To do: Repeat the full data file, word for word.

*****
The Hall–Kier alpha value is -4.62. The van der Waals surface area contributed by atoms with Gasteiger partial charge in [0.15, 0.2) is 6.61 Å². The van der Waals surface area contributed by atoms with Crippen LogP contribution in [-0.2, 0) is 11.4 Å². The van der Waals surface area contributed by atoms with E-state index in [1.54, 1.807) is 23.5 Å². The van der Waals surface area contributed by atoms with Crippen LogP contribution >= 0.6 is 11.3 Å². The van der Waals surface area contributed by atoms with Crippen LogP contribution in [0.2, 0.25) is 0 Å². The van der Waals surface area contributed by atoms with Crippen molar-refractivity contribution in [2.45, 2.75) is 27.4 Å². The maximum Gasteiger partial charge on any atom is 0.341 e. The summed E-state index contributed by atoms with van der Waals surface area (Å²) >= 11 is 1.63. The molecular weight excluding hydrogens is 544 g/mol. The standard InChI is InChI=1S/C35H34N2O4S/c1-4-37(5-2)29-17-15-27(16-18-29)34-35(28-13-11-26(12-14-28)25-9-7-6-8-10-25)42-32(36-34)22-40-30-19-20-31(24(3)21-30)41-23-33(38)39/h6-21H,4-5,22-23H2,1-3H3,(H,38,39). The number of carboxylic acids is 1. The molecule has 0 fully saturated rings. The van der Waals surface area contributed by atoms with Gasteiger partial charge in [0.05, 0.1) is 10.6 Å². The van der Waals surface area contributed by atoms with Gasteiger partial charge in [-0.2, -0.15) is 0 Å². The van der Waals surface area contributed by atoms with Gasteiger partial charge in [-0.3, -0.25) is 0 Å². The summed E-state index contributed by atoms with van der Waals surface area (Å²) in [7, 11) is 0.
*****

The Hall–Kier alpha value is -4.62. The van der Waals surface area contributed by atoms with Gasteiger partial charge in [0.15, 0.2) is 6.61 Å². The van der Waals surface area contributed by atoms with Crippen LogP contribution in [-0.2, 0) is 11.4 Å². The van der Waals surface area contributed by atoms with E-state index in [1.54, 1.807) is 23.5 Å². The van der Waals surface area contributed by atoms with Crippen LogP contribution >= 0.6 is 11.3 Å². The van der Waals surface area contributed by atoms with Crippen LogP contribution in [0.2, 0.25) is 0 Å². The van der Waals surface area contributed by atoms with Crippen molar-refractivity contribution in [2.45, 2.75) is 27.4 Å². The maximum Gasteiger partial charge on any atom is 0.341 e. The summed E-state index contributed by atoms with van der Waals surface area (Å²) >= 11 is 1.63. The molecular weight excluding hydrogens is 544 g/mol. The standard InChI is InChI=1S/C35H34N2O4S/c1-4-37(5-2)29-17-15-27(16-18-29)34-35(28-13-11-26(12-14-28)25-9-7-6-8-10-25)42-32(36-34)22-40-30-19-20-31(24(3)21-30)41-23-33(38)39/h6-21H,4-5,22-23H2,1-3H3,(H,38,39). The number of carboxylic acids is 1. The molecule has 0 fully saturated rings. The van der Waals surface area contributed by atoms with Gasteiger partial charge in [0.05, 0.1) is 10.6 Å². The van der Waals surface area contributed by atoms with Gasteiger partial charge in [-0.2, -0.15) is 0 Å². The van der Waals surface area contributed by atoms with Gasteiger partial charge in [-0.3, -0.25) is 0 Å². The summed E-state index contributed by atoms with van der Waals surface area (Å²) in [7, 11) is 0.